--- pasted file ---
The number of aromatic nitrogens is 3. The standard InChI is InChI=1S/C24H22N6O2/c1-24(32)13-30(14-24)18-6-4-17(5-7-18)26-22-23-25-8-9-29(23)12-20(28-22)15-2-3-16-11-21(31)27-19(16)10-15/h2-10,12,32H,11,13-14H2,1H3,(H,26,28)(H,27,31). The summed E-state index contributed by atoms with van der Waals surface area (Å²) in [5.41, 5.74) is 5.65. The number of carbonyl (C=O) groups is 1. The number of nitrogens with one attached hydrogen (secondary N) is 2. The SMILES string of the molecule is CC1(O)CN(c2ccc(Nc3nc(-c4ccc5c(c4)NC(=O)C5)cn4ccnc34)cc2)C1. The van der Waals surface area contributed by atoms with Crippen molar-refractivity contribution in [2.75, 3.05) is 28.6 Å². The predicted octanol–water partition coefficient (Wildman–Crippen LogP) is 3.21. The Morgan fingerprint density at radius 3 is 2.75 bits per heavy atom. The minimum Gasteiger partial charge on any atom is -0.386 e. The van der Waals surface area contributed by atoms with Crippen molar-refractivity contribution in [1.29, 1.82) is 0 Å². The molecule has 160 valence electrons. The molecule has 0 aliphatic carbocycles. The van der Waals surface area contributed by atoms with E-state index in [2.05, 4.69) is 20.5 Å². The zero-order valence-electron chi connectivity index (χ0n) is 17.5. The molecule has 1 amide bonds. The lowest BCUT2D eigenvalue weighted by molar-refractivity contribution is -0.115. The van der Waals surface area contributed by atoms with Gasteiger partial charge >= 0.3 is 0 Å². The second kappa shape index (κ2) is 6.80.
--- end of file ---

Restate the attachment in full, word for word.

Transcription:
The number of aromatic nitrogens is 3. The standard InChI is InChI=1S/C24H22N6O2/c1-24(32)13-30(14-24)18-6-4-17(5-7-18)26-22-23-25-8-9-29(23)12-20(28-22)15-2-3-16-11-21(31)27-19(16)10-15/h2-10,12,32H,11,13-14H2,1H3,(H,26,28)(H,27,31). The summed E-state index contributed by atoms with van der Waals surface area (Å²) in [5.41, 5.74) is 5.65. The number of carbonyl (C=O) groups is 1. The number of nitrogens with one attached hydrogen (secondary N) is 2. The SMILES string of the molecule is CC1(O)CN(c2ccc(Nc3nc(-c4ccc5c(c4)NC(=O)C5)cn4ccnc34)cc2)C1. The van der Waals surface area contributed by atoms with Crippen molar-refractivity contribution in [2.75, 3.05) is 28.6 Å². The predicted octanol–water partition coefficient (Wildman–Crippen LogP) is 3.21. The Morgan fingerprint density at radius 3 is 2.75 bits per heavy atom. The minimum Gasteiger partial charge on any atom is -0.386 e. The van der Waals surface area contributed by atoms with Crippen molar-refractivity contribution in [1.29, 1.82) is 0 Å². The molecule has 160 valence electrons. The molecule has 0 aliphatic carbocycles. The van der Waals surface area contributed by atoms with E-state index in [2.05, 4.69) is 20.5 Å². The zero-order valence-electron chi connectivity index (χ0n) is 17.5. The molecule has 1 amide bonds. The lowest BCUT2D eigenvalue weighted by molar-refractivity contribution is -0.115. The van der Waals surface area contributed by atoms with Gasteiger partial charge >= 0.3 is 0 Å². The second kappa shape index (κ2) is 6.80.